Corporate thinking on public cloud security has pretty much reversed over the past few years. IT executives once viewed this shared computing and storage infrastructure as their least trustworthy option. But now they see it as the safest choice, according to Google senior vice president Diane Greene.
Greene may be a bit biased as she leads Google’s public cloud charge, but there is anecdotal evidence backing up her argument. For one thing, an increasing number of banks and other security-obsessed corporations are using Amazon Web Services (AMZN), Microsoft Azure (MSFT), and perhaps Google Cloud Platform (GOOG).
A public cloud consists of massive arrays of compute, storage, and networking technology owned and managed by one provider, who then rents out those resources to many customers.
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Two big factors have persuaded skeptics that the public cloud is for real business users, Greene said at Wired’s 2016 Business Conference in New York on Thursday.
“First, Amazon started talking about their revenues, and people went ‘Whoa, this is a big business,'” she noted. Amazon broke out AWS revenue for the first time in April 2015, revealing that unit to be a $5 billion-a-year business. It is now worth approximately double that.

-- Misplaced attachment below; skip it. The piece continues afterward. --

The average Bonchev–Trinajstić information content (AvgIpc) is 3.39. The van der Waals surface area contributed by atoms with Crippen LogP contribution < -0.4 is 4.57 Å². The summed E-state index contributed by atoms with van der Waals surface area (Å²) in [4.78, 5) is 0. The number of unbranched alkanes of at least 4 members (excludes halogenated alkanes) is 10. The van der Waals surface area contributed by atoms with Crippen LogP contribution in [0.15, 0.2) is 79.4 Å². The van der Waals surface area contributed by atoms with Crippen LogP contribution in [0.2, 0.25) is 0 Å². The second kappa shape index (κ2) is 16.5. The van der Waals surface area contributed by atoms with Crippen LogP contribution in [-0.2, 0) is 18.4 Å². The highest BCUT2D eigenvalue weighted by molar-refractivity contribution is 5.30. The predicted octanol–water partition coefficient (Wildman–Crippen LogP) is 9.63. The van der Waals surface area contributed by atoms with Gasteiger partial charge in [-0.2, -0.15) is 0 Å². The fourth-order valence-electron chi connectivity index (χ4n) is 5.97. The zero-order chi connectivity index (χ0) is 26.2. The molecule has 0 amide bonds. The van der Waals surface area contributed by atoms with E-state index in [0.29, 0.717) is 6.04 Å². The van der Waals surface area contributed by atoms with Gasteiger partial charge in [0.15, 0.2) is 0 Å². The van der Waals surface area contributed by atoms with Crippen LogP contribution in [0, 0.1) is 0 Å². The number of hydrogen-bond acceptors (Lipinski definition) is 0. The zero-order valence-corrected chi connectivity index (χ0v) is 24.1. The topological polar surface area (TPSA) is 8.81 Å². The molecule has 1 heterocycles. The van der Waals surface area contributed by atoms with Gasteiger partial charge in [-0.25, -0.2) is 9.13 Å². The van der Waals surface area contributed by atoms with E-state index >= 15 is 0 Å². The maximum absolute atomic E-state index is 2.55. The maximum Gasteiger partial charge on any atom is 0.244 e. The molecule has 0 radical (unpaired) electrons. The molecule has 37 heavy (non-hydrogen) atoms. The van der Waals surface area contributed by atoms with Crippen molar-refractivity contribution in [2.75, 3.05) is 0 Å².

Second, she continued, people have started to realize that companies with that sort of data center expertise—not to mention money—might know more about securing data than they do.
Google, Greene said, has 600 engineers focusing full-time “just” on security. “When you have that kind of scale, people realize big public clouds are the most secure place to be,” she posited.
Google Cloud Platform has some noteworthy tools that many companies are trying out.. Yet Google still has a “made for consumers” reputation, which is one reason the search giant hired Greene, the co-founder and former chief executive of VMware (VMW), a big business-focused company, last November.
As things stand now, AWS leads the pack in public cloud by a wide margin, having started by wooing developers at startups ten years ago, but steadily moving up the food chain into larger companies as well.
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Microsoft Azure can capitalize on the sales force, partner army, and business relationships that Microsoft has cultivated for more than 40 years. In March, Greene said Google was ramping up its consulting services capabilities.
But Google still seems at a loss as to how to interact with business accounts.
When asked how a smaller company could contact Google to get help with its services, Greene suggested perhaps the best way was via the Google web site—a head scratcher for anyone who’s tried to do so. Then Greene asked, “Do you want my email address?”